Since Pol Roger announced in late August 2016 that they were planning to revive the tradition of supplying champagne in pint bottles, the pro-Brexit British press has been loud in its approval of this decision. A ‘deeply civilised measure’ according to Jonathan Ray in the Spectator; a ‘victory for common sense’ claimed the Express. ‘God’s own bottle size’ according to Simon Berry, the chairman of Berry Bros & Rudd.
The pint bottle was Churchill’s favourite size, although it’s unclear whether all 42,000 bottles he is said to have drunk between 1908 (the date of the first invoice in the Pol Roger records) and his death in 1965 were in fact pints. It seems unlikely, though they certainly they could have been. The final vintage bottled in halves by Pol Roger was 1973.
Will exit from the European Union enable Britons once again to share the convenient four glasses that the pint bottle delivers (rather than the somewhat unsatisfactory three of the standard 75 cl half bottle)? We’ll have to wait and see. According to James Simpson of Pol Roger UK it will take four years to pint bottles on the shelves (double that time if a vintage wine is required).
The history of the pint bottle goes back a long way of course and, equally obviously, it was not just champagne that was bottled in pints during the eighteenth and nineteenth centuries. The Christie’s sales records from the early nineteenth century record pints of claret, port, sherry and a range of other now forgotten fortified wines – though pints of champagne are not recorded in the records, probably because they would not have been cellared for long.
Wine in smaller bottle sizes matures faster and champagne in the early nineteenth century was a notoriously tricky drink to store for any length of time whatever the size of the bottle. By the 1830s, however, Perrier-Jouet was willing to supply wine not only in pints but also in half pints. By the 1850s, the ‘Spartan abstinence’ that had promoted the half pint ‘life preserver’ in the London clubs was fast going out of fashion. According to Charles Tovey in his 1852 Wine and Wine Countries, half pint bottles were accounted as ‘failures’, though some later writers advocated their use as the perfect size for invalids.
The pint bottle however was consistently successful from the 1850s onwards. Drinks Business (www.drinksbusiness.com) has gone so far as to say that the pint was the most popular size of bottle in the nineteenth century but the records of some prominent houses suggest that was unlikely. Around 20% of Pol Roger’s sales by volume between the 1860s and 1914 were accounted for by pint bottles (or half bottles since the standard measure was the two pint imperial quart). By number of bottles, therefore, halves represented around 40% of sales. The same was true for Veuve Clicquot for most of the nineteenth century though there were problems in the early 1870s (the peak years for British champagne consumption) when hoteliers in particular were demanding to be supplied with approximately equal numbers of full and half bottles. Edouard Werlé of Veuve Clicquot imposed an unpopular limit of 20% by volume for a few years. However, by the turn of the century there were occasional years when Veuve Clicquot’s pint bottles outsold quarts.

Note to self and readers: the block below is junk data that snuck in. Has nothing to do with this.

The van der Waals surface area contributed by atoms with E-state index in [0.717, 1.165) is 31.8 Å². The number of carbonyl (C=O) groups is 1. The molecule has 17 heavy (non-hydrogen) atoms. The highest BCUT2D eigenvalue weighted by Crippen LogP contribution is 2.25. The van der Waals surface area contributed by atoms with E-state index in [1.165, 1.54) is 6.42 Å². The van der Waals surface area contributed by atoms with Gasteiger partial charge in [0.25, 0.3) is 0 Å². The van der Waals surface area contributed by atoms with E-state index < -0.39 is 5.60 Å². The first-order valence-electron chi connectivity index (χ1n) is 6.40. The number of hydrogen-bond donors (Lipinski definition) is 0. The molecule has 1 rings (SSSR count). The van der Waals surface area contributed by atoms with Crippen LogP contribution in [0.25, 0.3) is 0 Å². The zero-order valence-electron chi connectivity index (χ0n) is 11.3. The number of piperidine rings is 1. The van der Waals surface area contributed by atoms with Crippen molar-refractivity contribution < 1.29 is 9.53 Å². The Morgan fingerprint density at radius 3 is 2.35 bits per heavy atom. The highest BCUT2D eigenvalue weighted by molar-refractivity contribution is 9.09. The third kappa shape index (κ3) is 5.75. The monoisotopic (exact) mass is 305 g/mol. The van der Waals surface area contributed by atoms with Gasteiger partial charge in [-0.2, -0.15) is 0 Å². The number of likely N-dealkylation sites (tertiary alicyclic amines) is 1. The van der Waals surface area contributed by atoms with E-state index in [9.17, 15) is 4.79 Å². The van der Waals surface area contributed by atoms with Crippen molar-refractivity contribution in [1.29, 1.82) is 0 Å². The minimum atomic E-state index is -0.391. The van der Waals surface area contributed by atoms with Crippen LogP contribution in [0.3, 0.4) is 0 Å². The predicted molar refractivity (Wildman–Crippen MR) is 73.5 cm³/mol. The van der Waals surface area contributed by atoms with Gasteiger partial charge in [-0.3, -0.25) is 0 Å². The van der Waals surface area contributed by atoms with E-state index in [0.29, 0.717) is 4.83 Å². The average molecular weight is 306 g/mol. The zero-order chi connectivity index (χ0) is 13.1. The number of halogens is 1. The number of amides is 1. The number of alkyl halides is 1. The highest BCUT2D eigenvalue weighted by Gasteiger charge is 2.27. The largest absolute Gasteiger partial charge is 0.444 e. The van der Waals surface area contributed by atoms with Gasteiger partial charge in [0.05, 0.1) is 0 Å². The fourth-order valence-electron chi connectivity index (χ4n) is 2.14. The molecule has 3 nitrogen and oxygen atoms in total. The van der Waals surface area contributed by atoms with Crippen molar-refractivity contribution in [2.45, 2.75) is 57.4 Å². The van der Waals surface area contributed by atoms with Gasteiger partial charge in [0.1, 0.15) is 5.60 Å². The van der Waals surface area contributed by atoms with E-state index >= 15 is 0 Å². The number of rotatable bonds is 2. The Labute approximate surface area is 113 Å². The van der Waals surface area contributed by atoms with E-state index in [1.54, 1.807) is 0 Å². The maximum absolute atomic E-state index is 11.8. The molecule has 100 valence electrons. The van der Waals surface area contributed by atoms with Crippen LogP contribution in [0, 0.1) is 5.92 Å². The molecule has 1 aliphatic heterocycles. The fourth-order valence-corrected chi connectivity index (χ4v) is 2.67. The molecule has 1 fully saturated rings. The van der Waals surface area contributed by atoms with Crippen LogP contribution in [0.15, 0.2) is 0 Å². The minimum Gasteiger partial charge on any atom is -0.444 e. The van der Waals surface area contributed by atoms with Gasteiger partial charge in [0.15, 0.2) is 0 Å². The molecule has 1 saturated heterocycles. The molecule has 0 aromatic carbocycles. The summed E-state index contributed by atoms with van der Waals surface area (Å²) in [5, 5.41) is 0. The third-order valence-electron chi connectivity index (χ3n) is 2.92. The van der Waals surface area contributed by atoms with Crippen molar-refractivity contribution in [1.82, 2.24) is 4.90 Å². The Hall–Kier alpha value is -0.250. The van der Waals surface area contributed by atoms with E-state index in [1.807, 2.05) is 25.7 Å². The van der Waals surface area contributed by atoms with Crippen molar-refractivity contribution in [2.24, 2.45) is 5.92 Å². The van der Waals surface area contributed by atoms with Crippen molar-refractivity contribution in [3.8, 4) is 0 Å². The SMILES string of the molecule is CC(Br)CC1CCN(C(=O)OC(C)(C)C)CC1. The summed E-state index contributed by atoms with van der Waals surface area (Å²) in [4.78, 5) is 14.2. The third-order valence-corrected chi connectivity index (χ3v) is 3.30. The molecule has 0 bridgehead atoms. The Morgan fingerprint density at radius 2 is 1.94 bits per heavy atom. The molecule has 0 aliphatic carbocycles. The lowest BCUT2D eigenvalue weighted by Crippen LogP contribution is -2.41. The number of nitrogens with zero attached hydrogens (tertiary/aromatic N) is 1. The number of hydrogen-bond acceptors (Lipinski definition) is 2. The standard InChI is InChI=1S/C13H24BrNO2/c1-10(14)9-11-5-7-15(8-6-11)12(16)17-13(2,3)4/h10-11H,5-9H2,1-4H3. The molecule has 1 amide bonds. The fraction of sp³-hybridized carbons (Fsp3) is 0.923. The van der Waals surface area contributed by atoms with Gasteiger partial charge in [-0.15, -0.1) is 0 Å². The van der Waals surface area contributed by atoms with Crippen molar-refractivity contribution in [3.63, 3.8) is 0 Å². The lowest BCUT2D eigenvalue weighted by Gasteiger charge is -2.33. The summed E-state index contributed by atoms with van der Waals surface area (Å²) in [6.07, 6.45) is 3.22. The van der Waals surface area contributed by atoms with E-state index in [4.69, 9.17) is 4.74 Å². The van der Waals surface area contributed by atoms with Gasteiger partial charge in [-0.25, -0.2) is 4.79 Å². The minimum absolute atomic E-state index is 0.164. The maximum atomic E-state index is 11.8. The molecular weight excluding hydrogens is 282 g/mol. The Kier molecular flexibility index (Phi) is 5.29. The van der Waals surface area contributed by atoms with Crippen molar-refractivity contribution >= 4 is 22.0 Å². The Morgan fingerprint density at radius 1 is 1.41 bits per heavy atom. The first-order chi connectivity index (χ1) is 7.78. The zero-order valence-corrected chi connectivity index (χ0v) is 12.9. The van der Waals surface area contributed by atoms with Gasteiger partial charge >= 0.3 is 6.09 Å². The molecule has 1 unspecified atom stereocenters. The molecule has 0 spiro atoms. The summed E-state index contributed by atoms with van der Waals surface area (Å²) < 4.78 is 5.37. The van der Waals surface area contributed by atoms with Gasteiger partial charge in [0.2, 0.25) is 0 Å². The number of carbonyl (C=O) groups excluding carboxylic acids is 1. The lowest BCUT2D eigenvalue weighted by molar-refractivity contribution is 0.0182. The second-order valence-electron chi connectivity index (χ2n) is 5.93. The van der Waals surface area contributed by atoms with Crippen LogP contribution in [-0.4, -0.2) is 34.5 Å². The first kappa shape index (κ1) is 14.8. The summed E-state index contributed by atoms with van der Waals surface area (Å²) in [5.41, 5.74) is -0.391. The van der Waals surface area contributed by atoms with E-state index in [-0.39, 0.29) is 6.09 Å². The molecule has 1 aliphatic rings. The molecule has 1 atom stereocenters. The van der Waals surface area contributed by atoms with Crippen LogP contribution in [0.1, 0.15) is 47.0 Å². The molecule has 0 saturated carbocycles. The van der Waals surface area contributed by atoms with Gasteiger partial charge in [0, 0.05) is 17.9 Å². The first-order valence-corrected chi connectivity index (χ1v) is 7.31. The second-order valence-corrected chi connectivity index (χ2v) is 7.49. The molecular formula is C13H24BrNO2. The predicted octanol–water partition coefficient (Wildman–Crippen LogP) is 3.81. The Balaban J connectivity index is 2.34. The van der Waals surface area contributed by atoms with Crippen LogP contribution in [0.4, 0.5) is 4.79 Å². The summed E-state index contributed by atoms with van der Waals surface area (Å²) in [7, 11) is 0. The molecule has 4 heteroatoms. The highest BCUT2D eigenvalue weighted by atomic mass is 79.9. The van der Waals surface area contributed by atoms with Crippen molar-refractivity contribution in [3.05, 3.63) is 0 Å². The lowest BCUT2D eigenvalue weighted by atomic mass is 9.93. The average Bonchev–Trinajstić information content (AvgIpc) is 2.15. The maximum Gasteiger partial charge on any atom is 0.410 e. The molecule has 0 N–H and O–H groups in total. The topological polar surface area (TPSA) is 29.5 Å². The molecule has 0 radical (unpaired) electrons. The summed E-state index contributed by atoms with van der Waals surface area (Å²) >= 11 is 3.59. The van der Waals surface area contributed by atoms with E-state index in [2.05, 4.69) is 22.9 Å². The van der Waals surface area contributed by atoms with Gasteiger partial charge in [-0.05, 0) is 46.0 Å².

The appeal of the pint was clear. It was sold to London Clubs for the consumption of solitary diners; to hoteliers and restaurateurs for those dining alone or with a companion. The Clubs were not generally sites of excess. The gentlemanly code of conduct (to which Churchill also subscribed, though not always successfully) insisted that visible drunkenness was an unpardonable social sin. Analysis of the accounts of the Athenaeum and the Junior United Services Club in the 1830s suggest that little more than half a pint of wine was the standard ration.
By the turn of the century, consumption was more generous. Nathaniel Newnham-Davis, the pioneer restaurant critic, occasionally recorded that he and his lady companion would have a pint bottle each (probably dry wine for the critic and sweeter wine for his companion) but much more frequently they shared a quart bottle.
Champagne was occasionally taken as a breakfast drink. Robert Louis Stevenson reports on a veteran of South Seas trading who had a pint for breakfast every day. A doctor writing on the ‘Proper Diet for Hot Weather’ in 1892 mentioned a pint of champagne as a morning bracer with the suggestion that in some aristocratic houses to refuse such an offer was to invoke concerns about your health. Churchill would have approved, though his breakfast and morning drink was whisky and soda.
The pint bottle was also a key component in many doctors’ recommendations for patients suffering from flu or stomach problems. During his gruelling American tours in the late 1860s Charles Dickens subsisted on a rum flavoured with fresh cream for breakfast, a pint of champagne mid-afternoon and sherry with an egg beaten into it in the evening, sometimes accompanied by ‘the strongest beef tea that can be made’.
Twenty years later doctors were still favouring champagne and beef tea and a 1905 Moet & Chandon brochure recommended a pint of champagne as ‘an almost magical cure’. However, H G Wells’ determined attempts to revitalise the ailing George Gissing by force-feeding him pints of champagne on Christmas Day 1903 ‘more or less killed him on the spot’, according to a recent biographer.
In the midst of this excess it is somehow encouraging to note that Irish terrorists in the late nineteenth century were using pint bottles of champagne as the basis for their bombs. Churchill would not have approved.